Monthly Archives: September 2013

How long should a headline be?

If there are two feedback comments that are guaranteed to get a direct response copywriter’s hackles up, his teeth clenched and his knuckles gripping the table edge whitely, it’s these two. (In fact, if you know a copywriter who doesn’t get intensely annoyed when he hears them, he or she is clearly not a direct response writer.)

1 The headline’s too long

2 The copy’s too long

Just typing these makes my heart beat a little faster, a small bead of sweat pop onto my brow. My fight or flight instincts immediately switch to red alert. Or at least orange. I’ll save red for when I have to deal with these ludicrous assertions face to face. In fact, to save my anger boiling over right now I’ll just deal with the first one in this post, lest I resort to unwarranted profanities and turn the keyboard blue.

So, here we go, deep breath.

What does The headline’s too long actually mean? Is there some intergalactic law of science discovered by Newton or Hawking that dictates how many words one may use in a specific context? You know, an immutable law like “nothing can travel faster than light” or “if you’re in a wheelchair and speak with a synthesised robotic voice people will think you’re as clever as Einstein”.

Naturally if there’s a physical restriction on the space you’ve got to print your headline, like the character restrictions in an email subject line or an SMS message, then of course, your headline can indeed be too long. Because it won’t fit.

Other than that, I can’t think of any sensible criteria for making such a judgement.

Clearly a headline that’s 100 words long might be hard to read or follow. But, having said that, there are endless examples of hugely successful multi-layer headlines which are simply split into overlines and underlines. I’ve written a good few in my time for proper DM clients who understand the real rule about headline length, which is this:

A headline should be as long as it needs to be

I appreciate this is a bit glib and prompts as many questions as it answers. But it’s true, too.

So, Simon, how do you know how long it needs to be? Well, in a direct response environment you can test alternatives and see which generates the most response: DM, EDM, Google Ads, Banners, DR press ads and inserts, for example. Easy.

And of course, if you’ve got someone like me writing this stuff for you, you’ve got a vast amount of experience to draw on to get you off on the right foot.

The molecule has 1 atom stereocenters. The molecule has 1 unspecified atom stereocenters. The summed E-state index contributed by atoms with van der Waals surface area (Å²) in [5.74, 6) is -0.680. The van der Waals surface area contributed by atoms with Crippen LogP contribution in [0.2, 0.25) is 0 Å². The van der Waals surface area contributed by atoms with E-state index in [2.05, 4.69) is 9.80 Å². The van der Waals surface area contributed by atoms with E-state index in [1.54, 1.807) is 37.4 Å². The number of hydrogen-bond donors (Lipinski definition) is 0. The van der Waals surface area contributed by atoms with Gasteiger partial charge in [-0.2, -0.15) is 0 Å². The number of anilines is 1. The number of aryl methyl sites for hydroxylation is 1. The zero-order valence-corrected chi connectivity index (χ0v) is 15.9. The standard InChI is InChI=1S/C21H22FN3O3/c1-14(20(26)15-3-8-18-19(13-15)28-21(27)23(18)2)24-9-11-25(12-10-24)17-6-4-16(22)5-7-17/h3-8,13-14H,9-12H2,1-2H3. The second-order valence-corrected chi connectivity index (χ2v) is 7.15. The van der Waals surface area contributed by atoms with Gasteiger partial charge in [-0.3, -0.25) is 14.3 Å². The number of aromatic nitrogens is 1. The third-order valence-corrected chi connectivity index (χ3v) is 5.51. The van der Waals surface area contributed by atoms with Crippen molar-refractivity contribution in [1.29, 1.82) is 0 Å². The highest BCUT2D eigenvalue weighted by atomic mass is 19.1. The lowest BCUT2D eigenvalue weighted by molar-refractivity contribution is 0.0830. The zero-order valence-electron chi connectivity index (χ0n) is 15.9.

Your headline says whatever needs to be said to a) catch the reader’s attention and b) interest him enough to carry on reading. Your beautifully crafted body copy and subheads then takes over and whisks him forward on a magic carpet ride of persuasive magnificence until he (or she) is practically begging you to sell them the doodah you’re waxing lyrical about. Hopefully.

So if your offer is a bit complicated, then your headline might need to be a bit longer. If it’s a simple sell, your headline can be shorter.

In an awareness environment your headline might serve a slightly different function. Often it’s simply about impact and memorability. Direct response is about making the sale, awareness ads are simply about getting your name lodged in the potential buyer’s brain.

Here are a couple of interesting examples of awareness type headlines.

One of the most famous headlines ever (why???) was in a press ad for Rolls Royce by big Mad Men style agency Ogilvy & Mather. I’ve written about this in a previous blog. The headline (which was actually “borrowed” from a similar ad by Peugeot) was:  “At 60 miles an hour the loudest noise in this new Rolls Royce comes from the electric clock.”

This headline is 18 words. And there’s a secondary headline directly underneath it, adding another 29 words. That’s near enough fifty words. Is this too long? If you think so, tell me why. I’d love to know.

I suspect that the people who say the headline’s too long these days are looking at the piece as a work of art, not a piece of sales material.  Or more likely it’s simply one of those silly, handed-down-from-generation-to generation ‘rules’ that nobody stops to question. (Like Nobody Scrolls.)

Which brings me to the second example for your perusal. The VW press ad headlined: